The student housing market’s strong fundamentals and positive performance relative to other asset classes has attracted a lot of capital to the sector. While capital sources remain diversified, executives at the 2016 NMHC Student Housing Conference and Exposition noted that foreign capital, in particular, is taking a bigger stake in the sector.
“Equity-including global equity-is seeing student housing as the place that they want to be,” said Bill Bayless, CEO and president of American Campus Community.
During another discussion on the trend, Peter Katz, executive director at Institutional Property Advisors, said that roughly 20 percent of the capital pouring into the sector is from abroad from places like China, the Middle East and Canada; this compares with roughly 5 percent for traditional multifamily. Beyond pure performance, Katz said many foreign executives are attracted to the sector because either they’ve been educated in the U.S. or their kids are going to school in the U.S., so they are familiar with the concept and, more important, the schools.
“It’s because of the brand names of the universities,” Katz said. “They know Harvard, Yale and the other big ones. In the conventional [multifamily] space, the brand names aren’t necessarily there.”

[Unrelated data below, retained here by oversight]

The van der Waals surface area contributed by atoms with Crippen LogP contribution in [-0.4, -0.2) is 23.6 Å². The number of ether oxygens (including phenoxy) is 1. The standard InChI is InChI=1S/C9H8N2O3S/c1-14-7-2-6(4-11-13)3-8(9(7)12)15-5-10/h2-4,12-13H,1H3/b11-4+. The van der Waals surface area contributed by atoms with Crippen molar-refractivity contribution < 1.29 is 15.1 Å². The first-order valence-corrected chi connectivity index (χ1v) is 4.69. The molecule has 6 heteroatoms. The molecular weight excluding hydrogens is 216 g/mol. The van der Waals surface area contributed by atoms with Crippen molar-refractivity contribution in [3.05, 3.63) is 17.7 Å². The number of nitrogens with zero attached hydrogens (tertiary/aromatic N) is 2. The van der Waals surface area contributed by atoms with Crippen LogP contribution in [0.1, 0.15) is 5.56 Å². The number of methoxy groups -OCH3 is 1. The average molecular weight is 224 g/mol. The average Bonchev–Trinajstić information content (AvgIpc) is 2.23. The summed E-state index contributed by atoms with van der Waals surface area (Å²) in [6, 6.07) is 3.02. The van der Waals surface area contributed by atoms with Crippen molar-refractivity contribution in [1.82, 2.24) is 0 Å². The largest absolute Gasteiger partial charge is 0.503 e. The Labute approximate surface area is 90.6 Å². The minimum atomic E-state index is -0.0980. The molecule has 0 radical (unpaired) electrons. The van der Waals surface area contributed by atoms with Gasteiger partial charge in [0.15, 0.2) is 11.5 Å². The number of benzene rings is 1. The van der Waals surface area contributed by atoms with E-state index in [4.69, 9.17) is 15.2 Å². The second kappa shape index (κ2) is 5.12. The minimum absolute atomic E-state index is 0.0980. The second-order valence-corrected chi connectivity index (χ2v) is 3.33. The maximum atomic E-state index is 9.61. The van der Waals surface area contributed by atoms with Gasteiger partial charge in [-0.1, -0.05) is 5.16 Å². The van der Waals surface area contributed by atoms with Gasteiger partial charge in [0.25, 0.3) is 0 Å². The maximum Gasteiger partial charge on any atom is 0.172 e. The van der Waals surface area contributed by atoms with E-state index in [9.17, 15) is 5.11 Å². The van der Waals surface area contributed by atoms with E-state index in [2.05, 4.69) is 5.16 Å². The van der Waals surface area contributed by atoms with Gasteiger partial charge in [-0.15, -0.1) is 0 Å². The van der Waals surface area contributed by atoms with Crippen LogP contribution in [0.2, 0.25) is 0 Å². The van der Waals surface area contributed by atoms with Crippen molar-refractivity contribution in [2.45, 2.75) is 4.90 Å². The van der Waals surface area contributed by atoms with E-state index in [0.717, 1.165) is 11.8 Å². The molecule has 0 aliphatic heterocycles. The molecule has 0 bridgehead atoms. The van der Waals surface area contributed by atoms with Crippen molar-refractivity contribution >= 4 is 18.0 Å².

John Preiss, chief investment officer for The Preiss Company, said that despite some degree of familiarity with the sector, foreign investors are proceeding with caution.
“We’re seeing more foreign investment. It’s becoming more and more popular,” he said. “But they tend to start by just sticking their foot in. You start hearing about them and meeting with them, but it takes them awhile to get comfortable. They want strong operators because they don’t know what they’re doing [when it comes to operations].”
Rob Bronstein, president of The Scion Group, echoed the same comment during another panel discussion of the company’s $1.4 billion purchase of University House Communities. The deal, which Bronstein said was “years in the making,” came together through a joint venture with investors Canada Pension Plan Investment Board and GIC, a sovereign wealth fund from Singapore. While both foreign investment groups had student housing experience abroad, the U.S. student housing market was new to them, he said.
“There was a lot of searching on their side and on our side. Absolutely investors around the world recognize U.S. colleges and universities and U.S. real estate investment opportunity. And certainly they recognize that it’s an area that is resilient to or even counter cyclical to the economy,” Bronstein explained. “What they liked about our particular thesis is that we’ve been at this for a very long time. ... So we had the focus, the track record, we already had a significant 20,000-plus bed portfolio when we began those discussions. There was a lot of due diligence.”